Now I've done a bit of needle felting, and I actually really enjoy it. And I've done quite a lot of painting watercolor landscapes, and I really enjoy that, too. So painting-with-fiber seems to be an appealling combination and right up my alley.

Yeah. I fell hard, friends.
Because this kit? It checked ALL my boxes!

Landscape (check)
Lake-in-the-woods (check)
Painting . . . (check)
WITH FIBER (check)

I ordered it.

I decided it would be my summer, up north project! Something I could take up to the cabin and work on while I'm there -- and, once complete, I could hang the finished object right on the wall up there.


I had no idea how much fun this thing would be!


Can you say . . .  addictive?

SO much more fun than I expected it to be.
It's meditative and satisfying.
I'm having a hard time putting it down!


The kit comes with everything you need (including the frame) (although you do already need to have a mat). There are very detailed and step-by-step directions (although the painter in me is veering from the directions a bit here and there), and there is a video to accompany the instructions as well (although I haven't used that).

I thought this project would last me all summer.


But . . . now I'm thinking it might not last me the week!


How about you? What are you making right now?


Old Dogs, New Tricks

A couple of months ago, Vicki told us all about this very fun online cooking class she and her sister took together. And that got me thinking! My sister's birthday was coming up (at the time; it's a month passed now) . . . and maybe I could give her an online cooking class that we could take together! Wouldn't that be fun?

So I got more information from Vicki . . . and started digging around. Now, New Orleans style cooking (the class Vicki and her sister did) probably wouldn't appeal much to my sister. While she likes to cook, that's not really in her wheelhouse. I needed to cast my net a little further. . . and then I found that Sur La Table has a huge selection of online cooking and baking classes.


My sister loves to bake -- so I signed us both up for a 2-session croissant baking class. My thinking was that neither of us would attempt croissants on our own. They're technically difficult and the recipes/directions are totally intimidating . . . so it seemed a class setting might be the best way to learn how to make them. Plus . . . croissants immediately remind us of our travels together (and our shared love for Louise Penny's "Three Pines" book series).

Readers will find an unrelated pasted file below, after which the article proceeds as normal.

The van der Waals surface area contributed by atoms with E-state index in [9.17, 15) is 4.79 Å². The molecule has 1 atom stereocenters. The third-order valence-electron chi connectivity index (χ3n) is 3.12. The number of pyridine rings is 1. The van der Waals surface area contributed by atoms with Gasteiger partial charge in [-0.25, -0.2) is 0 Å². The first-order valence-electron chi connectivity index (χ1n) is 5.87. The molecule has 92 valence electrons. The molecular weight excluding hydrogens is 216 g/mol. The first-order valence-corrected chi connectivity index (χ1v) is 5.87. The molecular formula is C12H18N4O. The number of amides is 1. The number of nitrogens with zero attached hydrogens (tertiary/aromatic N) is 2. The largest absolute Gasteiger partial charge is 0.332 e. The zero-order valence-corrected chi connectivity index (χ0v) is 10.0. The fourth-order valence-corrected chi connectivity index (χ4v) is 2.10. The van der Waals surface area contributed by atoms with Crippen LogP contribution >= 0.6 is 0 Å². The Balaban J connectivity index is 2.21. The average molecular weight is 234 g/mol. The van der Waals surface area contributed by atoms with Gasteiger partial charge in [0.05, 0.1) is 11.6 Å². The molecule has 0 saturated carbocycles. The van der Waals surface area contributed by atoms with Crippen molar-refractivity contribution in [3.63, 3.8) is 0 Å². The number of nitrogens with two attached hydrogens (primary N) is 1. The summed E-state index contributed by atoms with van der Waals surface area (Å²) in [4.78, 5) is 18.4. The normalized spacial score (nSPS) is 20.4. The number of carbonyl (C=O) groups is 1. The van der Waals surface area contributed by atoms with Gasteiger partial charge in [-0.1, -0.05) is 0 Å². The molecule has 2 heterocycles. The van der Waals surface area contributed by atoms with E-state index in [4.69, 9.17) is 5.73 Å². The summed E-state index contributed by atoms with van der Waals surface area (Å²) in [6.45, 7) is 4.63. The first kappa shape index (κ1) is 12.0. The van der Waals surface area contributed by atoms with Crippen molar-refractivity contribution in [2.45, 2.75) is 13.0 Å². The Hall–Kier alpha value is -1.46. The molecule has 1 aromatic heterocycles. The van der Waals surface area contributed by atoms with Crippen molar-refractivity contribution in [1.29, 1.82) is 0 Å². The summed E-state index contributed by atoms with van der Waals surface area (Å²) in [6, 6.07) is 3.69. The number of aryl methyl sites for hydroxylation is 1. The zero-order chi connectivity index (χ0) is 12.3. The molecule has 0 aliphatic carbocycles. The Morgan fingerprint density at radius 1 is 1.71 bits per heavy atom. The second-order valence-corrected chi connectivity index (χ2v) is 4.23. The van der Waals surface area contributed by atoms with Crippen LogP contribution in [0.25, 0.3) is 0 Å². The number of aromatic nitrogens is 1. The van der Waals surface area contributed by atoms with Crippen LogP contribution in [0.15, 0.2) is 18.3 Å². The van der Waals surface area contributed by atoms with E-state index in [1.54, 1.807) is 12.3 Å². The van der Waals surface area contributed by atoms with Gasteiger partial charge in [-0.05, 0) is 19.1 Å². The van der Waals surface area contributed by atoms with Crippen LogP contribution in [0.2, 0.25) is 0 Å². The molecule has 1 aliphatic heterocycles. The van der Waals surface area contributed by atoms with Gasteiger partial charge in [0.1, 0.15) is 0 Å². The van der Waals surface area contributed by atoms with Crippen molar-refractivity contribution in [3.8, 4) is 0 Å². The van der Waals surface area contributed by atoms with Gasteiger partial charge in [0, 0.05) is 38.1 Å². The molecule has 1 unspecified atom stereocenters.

We had our class this past weekend.


It was really fun! The advance materials were good, and we were able to get ourselves prepped and ready to go before the class started. (Reading too far ahead, though, was still totally intimidating! Laminated dough is not for the weak of heart . . . ) The pacing was good, so we were able to keep up with the steps along with the online instruction.


The tips and tricks were invaluable. And for me, the professional tips on rolling out dough . . . worth the price of admission right there!


And by the end of Day 1, we had laminated croissant dough proofing in the refrigerator . . . 


. . . all ready for Day 2. Which was all rolling, cutting, and shaping our croissants. More proofing . . . 


And finally . . . baking!


And, in the end, we each had a delicious batch of croissants!


They were seriously GOOD.


And I feel confident enough to make them again . . . on my own!

My sister had great success with her batch of croissants, too. It was a lot of fun to take the class with my sister. Although we couldn't see each other during the class (neither of us turned our cameras on), we texted and shared photos with each other throughout both sessions. Maybe I'll be able to talk her into another baking class soon . . . French Apple Tarte Tartin, maybe? Or Raspberry Macarons?

You really can teach old dogs new tricks!


Cut and Paste

If you've ever joined Ali Edwards for her One Little Word year-long workshop, you know that February . . . is vision board month. Some people really enjoy making vision boards; some people hate it. Me? I LOVE it! (I make little vision boards for myself all the time, in fact.)

There is nothing I find more centering . . . than sitting with a pile of magazines in front of me and a pair of scissors in my hand. Just clipping out images and words that resonate in some way. 


It's not about your "word" (if you have one) - or any other "goal." It's just about choosing what inspires. Words that speak to you. Images that appeal to you. It's a way to . . . see what pops up.


I ended up just creating my vision board this month right in the pages of my word-journal. 


I really like the way they turned out. A little introspective. Quiet. Kind of grounded. The way I want to feel this year.
(And - bonus! - I have plenty of extra clipped images to make more pages later.)